Generating pressures at the cores of giant planets

May 2, 2007
Generating pressures at the cores of giant planets
A laser vaporizes a diamond cell, inducing a shock wave that produces pressures over 10 million times atmospheric pressure, greater than the pressure at Earth's core. The experiment was conducted at the Omega laser facility operated by the University of Rochester in New York. Credit: Raymond Jeanloz/UC Berkeley

Combining diamond anvils and powerful lasers, laboratory researchers have developed a technique that should be able to squeeze materials to pressures 100 to 1,000 times greater than possible today, reproducing conditions expected in the cores of supergiant planets. Until now, these pressures have only been available experimentally next to underground nuclear explosions.

"This lets us explore a new regime of chemistry and reproduce the conditions of more extreme planets," said Raymond Jeanloz, a professor of astronomy and of earth and planetary science at the University of California, Berkeley.

Jeanloz and colleagues at Lawrence Livermore National Laboratory, New Mexico State University and France's Atomic Energy Commission report their development in this week's online edition of the Proceedings of the National Academy of Sciences.

To date, Jeanloz and his colleagues have achieved pressures near 10 million atmospheres using the 30 kilojoule ultraviolet Omega laser at the University of Rochester's Laboratory for Laser Energetics in New York. They hope eventually to use the 2 megajoule laser of LLNL's National Ignition Facility to achieve more than a billion atmospheres of pressure.

Jeanloz was instrumental in the development 25 years ago of diamond anvil cells, which squeeze liquids and solids to pressures of 4 to 5 million atmospheres, slightly higher than the pressure at the center of the Earth. With diamond anvils, the temperature as well as pressure can be varied, and experimenters can study the compressed samples for long periods.

Laser-induced shock waves can produce tens of millions of atmospheres, but only for a split-second and at very high temperatures. This technique also requires lasers the size of a building.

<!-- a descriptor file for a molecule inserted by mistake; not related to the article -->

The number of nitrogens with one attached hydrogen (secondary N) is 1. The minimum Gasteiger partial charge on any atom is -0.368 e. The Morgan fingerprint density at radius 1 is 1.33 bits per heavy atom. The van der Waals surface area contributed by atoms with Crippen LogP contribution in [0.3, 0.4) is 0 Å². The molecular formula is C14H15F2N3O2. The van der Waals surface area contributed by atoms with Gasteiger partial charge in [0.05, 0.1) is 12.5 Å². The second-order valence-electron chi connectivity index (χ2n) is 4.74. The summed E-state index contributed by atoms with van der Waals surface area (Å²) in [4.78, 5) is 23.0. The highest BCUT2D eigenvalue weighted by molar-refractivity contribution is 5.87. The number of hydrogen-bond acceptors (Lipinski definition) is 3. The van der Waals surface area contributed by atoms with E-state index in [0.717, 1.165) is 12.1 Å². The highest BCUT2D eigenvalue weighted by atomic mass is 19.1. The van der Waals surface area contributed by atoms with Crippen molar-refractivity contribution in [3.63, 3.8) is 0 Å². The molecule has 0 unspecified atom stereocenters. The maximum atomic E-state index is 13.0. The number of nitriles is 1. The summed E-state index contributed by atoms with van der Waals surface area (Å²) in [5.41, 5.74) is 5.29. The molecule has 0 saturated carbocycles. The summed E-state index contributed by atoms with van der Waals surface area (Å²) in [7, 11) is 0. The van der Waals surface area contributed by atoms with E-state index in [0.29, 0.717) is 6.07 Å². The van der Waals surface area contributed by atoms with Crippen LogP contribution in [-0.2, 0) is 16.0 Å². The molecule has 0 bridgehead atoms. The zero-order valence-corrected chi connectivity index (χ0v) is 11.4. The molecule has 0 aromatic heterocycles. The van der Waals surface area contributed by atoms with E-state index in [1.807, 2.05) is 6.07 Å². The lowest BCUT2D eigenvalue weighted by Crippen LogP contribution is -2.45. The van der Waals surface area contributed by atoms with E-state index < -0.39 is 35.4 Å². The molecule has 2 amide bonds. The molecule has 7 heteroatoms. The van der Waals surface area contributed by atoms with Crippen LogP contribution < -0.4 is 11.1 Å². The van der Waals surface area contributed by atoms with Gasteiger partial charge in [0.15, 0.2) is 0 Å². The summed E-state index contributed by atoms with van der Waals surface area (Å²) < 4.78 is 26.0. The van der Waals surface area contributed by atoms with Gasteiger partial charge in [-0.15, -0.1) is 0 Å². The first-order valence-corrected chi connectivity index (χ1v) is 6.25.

"By combining the two, we can get to higher pressures and much higher densities than either of the methods alone," Jeanloz said. "High density is really important, because we are trying to understand what happens as you bring atoms really close together, and compare our observations to quantum mechanical calculations."

The combined methods also allow experimenters to tune the temperature over a wide range independent of density, something almost impossible to do with laser-induced shock waves alone. Though this is possible in diamond anvil cells, studying a tiny hot sample is challenging, according to Jeanloz.

With the development of techniques to reach high pressures, scientists are discovering an entirely new realm of chemistry, Jeanloz said.

"When we squeeze materials to a million atmospheres pressure, the chemistry is changed dramatically," he said. "Materials go from being transparent insulators to becoming metallic or even superconducting. The periodic table is completely changed at high pressures.

"There is reason to expect that when we go from the million atmosphere range to the billion atmosphere range, again there will be huge changes in chemical bonding and material properties."